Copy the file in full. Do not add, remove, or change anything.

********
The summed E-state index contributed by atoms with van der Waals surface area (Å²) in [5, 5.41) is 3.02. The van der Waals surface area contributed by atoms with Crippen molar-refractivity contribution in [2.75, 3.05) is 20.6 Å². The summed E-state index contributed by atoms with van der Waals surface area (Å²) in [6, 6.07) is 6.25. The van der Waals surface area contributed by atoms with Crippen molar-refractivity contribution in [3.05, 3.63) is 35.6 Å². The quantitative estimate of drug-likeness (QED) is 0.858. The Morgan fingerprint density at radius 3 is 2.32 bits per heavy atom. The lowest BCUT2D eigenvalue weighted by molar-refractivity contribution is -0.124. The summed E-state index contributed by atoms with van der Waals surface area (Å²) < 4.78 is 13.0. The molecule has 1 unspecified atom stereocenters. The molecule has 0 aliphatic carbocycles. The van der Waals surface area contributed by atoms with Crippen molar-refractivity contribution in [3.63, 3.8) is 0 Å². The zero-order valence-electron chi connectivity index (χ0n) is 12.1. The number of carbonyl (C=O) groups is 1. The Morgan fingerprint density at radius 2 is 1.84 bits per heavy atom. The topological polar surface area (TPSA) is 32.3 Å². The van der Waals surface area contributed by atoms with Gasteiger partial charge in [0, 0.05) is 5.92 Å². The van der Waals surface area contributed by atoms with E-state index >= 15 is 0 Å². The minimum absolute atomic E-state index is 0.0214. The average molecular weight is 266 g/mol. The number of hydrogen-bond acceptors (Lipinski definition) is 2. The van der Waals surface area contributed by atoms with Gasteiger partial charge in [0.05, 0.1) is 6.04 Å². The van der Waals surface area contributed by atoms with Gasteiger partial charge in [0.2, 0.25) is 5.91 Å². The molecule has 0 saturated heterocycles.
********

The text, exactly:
The summed E-state index contributed by atoms with van der Waals surface area (Å²) in [5, 5.41) is 3.02. The van der Waals surface area contributed by atoms with Crippen molar-refractivity contribution in [2.75, 3.05) is 20.6 Å². The summed E-state index contributed by atoms with van der Waals surface area (Å²) in [6, 6.07) is 6.25. The van der Waals surface area contributed by atoms with Crippen molar-refractivity contribution in [3.05, 3.63) is 35.6 Å². The quantitative estimate of drug-likeness (QED) is 0.858. The Morgan fingerprint density at radius 3 is 2.32 bits per heavy atom. The lowest BCUT2D eigenvalue weighted by molar-refractivity contribution is -0.124. The summed E-state index contributed by atoms with van der Waals surface area (Å²) < 4.78 is 13.0. The molecule has 1 unspecified atom stereocenters. The molecule has 0 aliphatic carbocycles. The van der Waals surface area contributed by atoms with Crippen molar-refractivity contribution in [3.63, 3.8) is 0 Å². The zero-order valence-electron chi connectivity index (χ0n) is 12.1. The number of carbonyl (C=O) groups is 1. The Morgan fingerprint density at radius 2 is 1.84 bits per heavy atom. The topological polar surface area (TPSA) is 32.3 Å². The van der Waals surface area contributed by atoms with Gasteiger partial charge in [0, 0.05) is 5.92 Å². The van der Waals surface area contributed by atoms with E-state index >= 15 is 0 Å². The minimum absolute atomic E-state index is 0.0214. The average molecular weight is 266 g/mol. The number of hydrogen-bond acceptors (Lipinski definition) is 2. The van der Waals surface area contributed by atoms with Gasteiger partial charge in [0.05, 0.1) is 6.04 Å². The van der Waals surface area contributed by atoms with Gasteiger partial charge in [0.2, 0.25) is 5.91 Å². The molecule has 0 saturated heterocycles.